Those readers who cannot stomach the syrupy sweetness and sparkle-skinness (is that a word?) of “Twilight,” proceed and learn some good news. Or bad. Depends on your point of view, really. Suffice to say the tale of Edward and Bella might have been much, much worse. Some debate exists in terms of ordinary cinema over the worst movie ever made. Did “Plan Nine From Outer Space” deserve that lowest of accolades? Or was “Santa Claus Conquers the Martians” just too poor to ever suffer eclipse?
Among vampire films, one is hard pressed to even consider a second nominee. Worst by far was “Dracula 3000.”
Created (or perhaps spawned) in 2004, this South African production does boast a cover/poster worthy of merit. If anything it suggests H.R.Gieger, the artist whose work inspired the look of “Alien.” The premise isn’t half bad either. Not good exactly, but containing the basics of some schlocky fun. A thousand years in the future, the space freighter ‘Demeter’ is found floating in deep space, her crew gone and the only record a Captain’s log. Udo Kier of “Blade,” “Shadow of the Vampire” and “Blood of Dracula” plays the Captain. Not a difficult gig, one suspects, nor a lucrative one. He just read some lines looking into a camera.
It all goes downhill from there.
Former playmate (and “Bordello of Blood” alum) Erika Eleniak plays Aurora Ash, first officer of a salvage ship captained by Abraham Van Helsing (Casper Van Diem). Another crew member is named Mina Murray (Alexandra Kemp of the Belgian flick “Vampires”). Yes, another is named Holmwood. He’s in a wheelchair and called The Professor. Rapper Coolio is also in the cast, as is Langley Kirkwood. Never heard of him? No particular reason you should have, although he enjoys that rare position, a working actor. This was hardly the zenith of his career, more like a quasi-embarassing footnote (no reason to blame him–a gig is a gig). He is the title character. Sort of. He’s identified in the credits as Orlock, the sole survivor of the planet Transylvania (to be confused with Transsexual Transylvania, an entirely different fictional planet in another, much more coherent film). One has to wonder at the whole notion of a world filled with nothing but vampires. Upon whom were they supposed to feed?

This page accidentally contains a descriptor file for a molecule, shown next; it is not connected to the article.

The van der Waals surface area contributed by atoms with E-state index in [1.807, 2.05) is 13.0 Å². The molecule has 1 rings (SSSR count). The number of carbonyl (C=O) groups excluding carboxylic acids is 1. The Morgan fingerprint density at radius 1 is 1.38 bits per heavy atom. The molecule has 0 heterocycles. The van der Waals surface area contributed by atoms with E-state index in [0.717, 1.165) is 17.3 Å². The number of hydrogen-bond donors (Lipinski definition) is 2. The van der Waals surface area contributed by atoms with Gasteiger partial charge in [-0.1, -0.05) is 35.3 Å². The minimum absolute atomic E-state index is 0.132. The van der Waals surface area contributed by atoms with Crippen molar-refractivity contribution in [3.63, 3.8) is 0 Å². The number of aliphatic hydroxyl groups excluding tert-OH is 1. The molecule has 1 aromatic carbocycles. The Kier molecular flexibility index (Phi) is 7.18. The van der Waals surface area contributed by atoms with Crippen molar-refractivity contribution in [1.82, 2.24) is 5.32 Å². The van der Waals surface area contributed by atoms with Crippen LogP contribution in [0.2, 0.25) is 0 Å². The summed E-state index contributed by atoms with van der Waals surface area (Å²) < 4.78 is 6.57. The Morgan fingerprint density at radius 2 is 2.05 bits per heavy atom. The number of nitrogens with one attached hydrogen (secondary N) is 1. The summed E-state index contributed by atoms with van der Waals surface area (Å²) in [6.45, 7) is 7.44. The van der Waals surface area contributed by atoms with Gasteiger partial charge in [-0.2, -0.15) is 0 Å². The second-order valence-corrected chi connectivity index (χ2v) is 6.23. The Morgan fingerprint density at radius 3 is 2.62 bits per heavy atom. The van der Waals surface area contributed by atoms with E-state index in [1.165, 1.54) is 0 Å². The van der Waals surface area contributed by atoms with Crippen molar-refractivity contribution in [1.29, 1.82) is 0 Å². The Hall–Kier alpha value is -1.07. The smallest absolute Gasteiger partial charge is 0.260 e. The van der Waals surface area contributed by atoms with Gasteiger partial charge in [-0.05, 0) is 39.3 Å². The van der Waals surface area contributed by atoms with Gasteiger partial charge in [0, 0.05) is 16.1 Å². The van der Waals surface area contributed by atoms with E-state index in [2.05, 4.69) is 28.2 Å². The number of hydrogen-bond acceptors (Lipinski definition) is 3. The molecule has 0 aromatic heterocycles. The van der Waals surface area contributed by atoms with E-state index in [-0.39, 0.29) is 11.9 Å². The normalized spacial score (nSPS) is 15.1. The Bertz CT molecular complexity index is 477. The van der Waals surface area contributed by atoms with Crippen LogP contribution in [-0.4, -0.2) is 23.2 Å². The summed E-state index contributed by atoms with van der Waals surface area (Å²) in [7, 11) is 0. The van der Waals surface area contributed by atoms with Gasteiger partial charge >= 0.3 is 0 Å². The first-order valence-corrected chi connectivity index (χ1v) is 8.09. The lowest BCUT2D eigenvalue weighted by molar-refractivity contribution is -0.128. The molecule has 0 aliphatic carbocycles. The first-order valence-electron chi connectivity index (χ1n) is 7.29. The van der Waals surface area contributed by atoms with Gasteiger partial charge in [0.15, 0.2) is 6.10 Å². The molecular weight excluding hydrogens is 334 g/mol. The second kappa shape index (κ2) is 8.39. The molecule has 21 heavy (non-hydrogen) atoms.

Minor stuff, this. Like the obvious use of a storage facility as the interior of a space freighter, and the even more pathetic sets that make “Lost in Space” look like “2001: A Space Odyssey”. Count Orlock’s costume is another matter. Not only an upturned collar worthy of Count Chocula, but a scrap of lace at his throat for no good reason anyone can see. On top of that a makeup job that inspires memories of Marcel Marceau.
Again, that is not the worse of it. No, what gives “Dracula 3000” its rank (and in more than one meaning of that word) is first and foremost the writing. We’re talking about a script that surely enjoyed no second draft, one typed rather than composed. The raw illogic of it all is one thing, but the total lack of dramatic rhythm or suspense is a hallmark of someone who clearly hadn’t a clue. Two screenwriters are listed. One, Ivan Milborrow, has a whole bunch of credits as a sound editor but only three as a writer. Second listed is none other than director Darrell Roodt, whose career surprisingly survived this rancid motion picture. His IMDB page lists over two dozen movies. On the other hand, his foray into vampiric space opera is the only title this writer recognized. Given that he not only co-wrote this mess but actually directed it, methinks he deserves the lion’s share of blame.
Overestimating the quality of this film is very nearly inevitable. One keeps thinking No, it cannot be THAT bad. Sorry, it is. It never quite achieves the relentless, pulse-pounding excitement of “My Dinner With Andre” nor the sensual eroticism of “Bambi” nor even the spine-tingling horror of “Merry Christmas Charlie Brown.” Instead one gets a cast of actors who seem to realize this week’s work was for a small paycheck and nothing more. So they sleep walk through their parts, mugging when something exciting is supposed to happen while the director uses as few shots as possible. Give Coolio credit for at least chewing the scenery with abandon. Such silliness actually was the highlight.
The ending? Do you care? Our last two surviving heroes lock themselves into a room where Orlock cannot reach them. Then they pass the time before the Demeter falls into a nearby star by having sex. Off screen.
And Erika Eleniak remains clothed throughout. So does Casper Van Diem. No matter what your taste in cheesecake, consider yourself cheated.